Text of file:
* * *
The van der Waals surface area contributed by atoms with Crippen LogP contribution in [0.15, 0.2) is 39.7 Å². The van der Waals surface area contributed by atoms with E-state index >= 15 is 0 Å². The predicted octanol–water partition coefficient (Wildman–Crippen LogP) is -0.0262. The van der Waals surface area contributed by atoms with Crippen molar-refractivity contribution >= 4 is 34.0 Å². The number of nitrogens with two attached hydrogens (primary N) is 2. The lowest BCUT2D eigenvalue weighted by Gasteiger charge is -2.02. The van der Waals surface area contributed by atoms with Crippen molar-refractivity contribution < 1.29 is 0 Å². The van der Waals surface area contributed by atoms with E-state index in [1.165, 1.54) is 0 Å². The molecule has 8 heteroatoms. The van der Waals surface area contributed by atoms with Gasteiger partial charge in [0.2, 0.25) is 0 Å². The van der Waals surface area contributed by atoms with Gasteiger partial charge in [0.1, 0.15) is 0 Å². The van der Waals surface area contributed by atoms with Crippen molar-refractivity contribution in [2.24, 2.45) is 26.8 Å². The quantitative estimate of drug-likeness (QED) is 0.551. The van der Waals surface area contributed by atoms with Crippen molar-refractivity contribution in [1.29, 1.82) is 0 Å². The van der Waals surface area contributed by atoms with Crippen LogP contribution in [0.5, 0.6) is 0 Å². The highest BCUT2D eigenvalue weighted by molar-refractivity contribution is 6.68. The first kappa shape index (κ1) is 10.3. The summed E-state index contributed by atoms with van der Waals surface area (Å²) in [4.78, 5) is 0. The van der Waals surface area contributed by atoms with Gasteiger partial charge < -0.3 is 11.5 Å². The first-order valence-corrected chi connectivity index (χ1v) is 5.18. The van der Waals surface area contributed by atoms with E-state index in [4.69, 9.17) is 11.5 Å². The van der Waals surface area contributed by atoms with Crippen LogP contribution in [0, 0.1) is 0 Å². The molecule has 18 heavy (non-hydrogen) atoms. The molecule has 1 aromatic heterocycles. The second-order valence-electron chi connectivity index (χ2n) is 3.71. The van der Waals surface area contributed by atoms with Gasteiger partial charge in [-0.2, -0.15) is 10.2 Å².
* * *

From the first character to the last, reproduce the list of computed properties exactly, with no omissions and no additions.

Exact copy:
The van der Waals surface area contributed by atoms with Crippen LogP contribution in [0.15, 0.2) is 39.7 Å². The van der Waals surface area contributed by atoms with E-state index >= 15 is 0 Å². The predicted octanol–water partition coefficient (Wildman–Crippen LogP) is -0.0262. The van der Waals surface area contributed by atoms with Crippen molar-refractivity contribution >= 4 is 34.0 Å². The number of nitrogens with two attached hydrogens (primary N) is 2. The lowest BCUT2D eigenvalue weighted by Gasteiger charge is -2.02. The van der Waals surface area contributed by atoms with Crippen molar-refractivity contribution < 1.29 is 0 Å². The van der Waals surface area contributed by atoms with E-state index in [1.165, 1.54) is 0 Å². The molecule has 8 heteroatoms. The van der Waals surface area contributed by atoms with Gasteiger partial charge in [0.2, 0.25) is 0 Å². The van der Waals surface area contributed by atoms with Gasteiger partial charge in [0.1, 0.15) is 0 Å². The van der Waals surface area contributed by atoms with Crippen molar-refractivity contribution in [2.24, 2.45) is 26.8 Å². The quantitative estimate of drug-likeness (QED) is 0.551. The van der Waals surface area contributed by atoms with Crippen molar-refractivity contribution in [1.29, 1.82) is 0 Å². The van der Waals surface area contributed by atoms with Crippen LogP contribution in [0.5, 0.6) is 0 Å². The highest BCUT2D eigenvalue weighted by molar-refractivity contribution is 6.68. The first kappa shape index (κ1) is 10.3. The summed E-state index contributed by atoms with van der Waals surface area (Å²) in [4.78, 5) is 0. The van der Waals surface area contributed by atoms with Gasteiger partial charge < -0.3 is 11.5 Å². The first-order valence-corrected chi connectivity index (χ1v) is 5.18. The van der Waals surface area contributed by atoms with E-state index in [4.69, 9.17) is 11.5 Å². The van der Waals surface area contributed by atoms with Crippen LogP contribution in [0, 0.1) is 0 Å². The molecule has 18 heavy (non-hydrogen) atoms. The molecule has 1 aromatic heterocycles. The second-order valence-electron chi connectivity index (χ2n) is 3.71. The van der Waals surface area contributed by atoms with Gasteiger partial charge in [-0.2, -0.15) is 10.2 Å².